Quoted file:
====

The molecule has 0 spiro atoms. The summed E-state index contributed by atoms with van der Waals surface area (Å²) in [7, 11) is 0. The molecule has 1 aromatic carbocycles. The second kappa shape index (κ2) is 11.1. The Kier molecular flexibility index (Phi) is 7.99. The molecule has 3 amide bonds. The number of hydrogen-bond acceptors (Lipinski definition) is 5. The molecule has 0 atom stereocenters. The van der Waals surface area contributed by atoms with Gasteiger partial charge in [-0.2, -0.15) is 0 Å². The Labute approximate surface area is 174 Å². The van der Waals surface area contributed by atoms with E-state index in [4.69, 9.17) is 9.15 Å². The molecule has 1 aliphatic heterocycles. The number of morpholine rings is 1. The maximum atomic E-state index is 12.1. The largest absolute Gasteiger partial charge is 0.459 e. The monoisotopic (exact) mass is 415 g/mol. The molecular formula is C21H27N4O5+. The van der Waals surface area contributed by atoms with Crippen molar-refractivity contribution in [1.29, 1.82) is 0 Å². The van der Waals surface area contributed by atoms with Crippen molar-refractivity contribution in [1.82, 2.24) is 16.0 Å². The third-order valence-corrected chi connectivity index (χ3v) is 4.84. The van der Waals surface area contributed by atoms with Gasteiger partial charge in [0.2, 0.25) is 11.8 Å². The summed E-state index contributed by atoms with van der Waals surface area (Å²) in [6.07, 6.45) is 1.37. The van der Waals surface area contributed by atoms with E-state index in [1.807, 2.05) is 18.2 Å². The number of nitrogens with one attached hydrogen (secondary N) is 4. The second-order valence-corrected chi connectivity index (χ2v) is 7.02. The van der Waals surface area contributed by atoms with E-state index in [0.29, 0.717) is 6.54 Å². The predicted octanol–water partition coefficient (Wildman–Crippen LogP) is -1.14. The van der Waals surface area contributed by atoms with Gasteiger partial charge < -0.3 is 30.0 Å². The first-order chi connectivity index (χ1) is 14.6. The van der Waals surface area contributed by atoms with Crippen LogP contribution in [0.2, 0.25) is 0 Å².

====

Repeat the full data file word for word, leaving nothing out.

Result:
The molecule has 0 spiro atoms. The summed E-state index contributed by atoms with van der Waals surface area (Å²) in [7, 11) is 0. The molecule has 1 aromatic carbocycles. The second kappa shape index (κ2) is 11.1. The Kier molecular flexibility index (Phi) is 7.99. The molecule has 3 amide bonds. The number of hydrogen-bond acceptors (Lipinski definition) is 5. The molecule has 0 atom stereocenters. The van der Waals surface area contributed by atoms with Gasteiger partial charge in [-0.2, -0.15) is 0 Å². The Labute approximate surface area is 174 Å². The van der Waals surface area contributed by atoms with E-state index in [4.69, 9.17) is 9.15 Å². The molecule has 1 aliphatic heterocycles. The number of morpholine rings is 1. The maximum atomic E-state index is 12.1. The largest absolute Gasteiger partial charge is 0.459 e. The monoisotopic (exact) mass is 415 g/mol. The molecular formula is C21H27N4O5+. The van der Waals surface area contributed by atoms with Crippen molar-refractivity contribution in [1.29, 1.82) is 0 Å². The van der Waals surface area contributed by atoms with Crippen molar-refractivity contribution in [1.82, 2.24) is 16.0 Å². The third-order valence-corrected chi connectivity index (χ3v) is 4.84. The van der Waals surface area contributed by atoms with Gasteiger partial charge in [0.2, 0.25) is 11.8 Å². The summed E-state index contributed by atoms with van der Waals surface area (Å²) in [6.07, 6.45) is 1.37. The van der Waals surface area contributed by atoms with E-state index in [1.807, 2.05) is 18.2 Å². The number of nitrogens with one attached hydrogen (secondary N) is 4. The second-order valence-corrected chi connectivity index (χ2v) is 7.02. The van der Waals surface area contributed by atoms with E-state index in [0.29, 0.717) is 6.54 Å². The predicted octanol–water partition coefficient (Wildman–Crippen LogP) is -1.14. The van der Waals surface area contributed by atoms with Gasteiger partial charge < -0.3 is 30.0 Å². The first-order chi connectivity index (χ1) is 14.6. The van der Waals surface area contributed by atoms with Crippen LogP contribution in [0.2, 0.25) is 0 Å².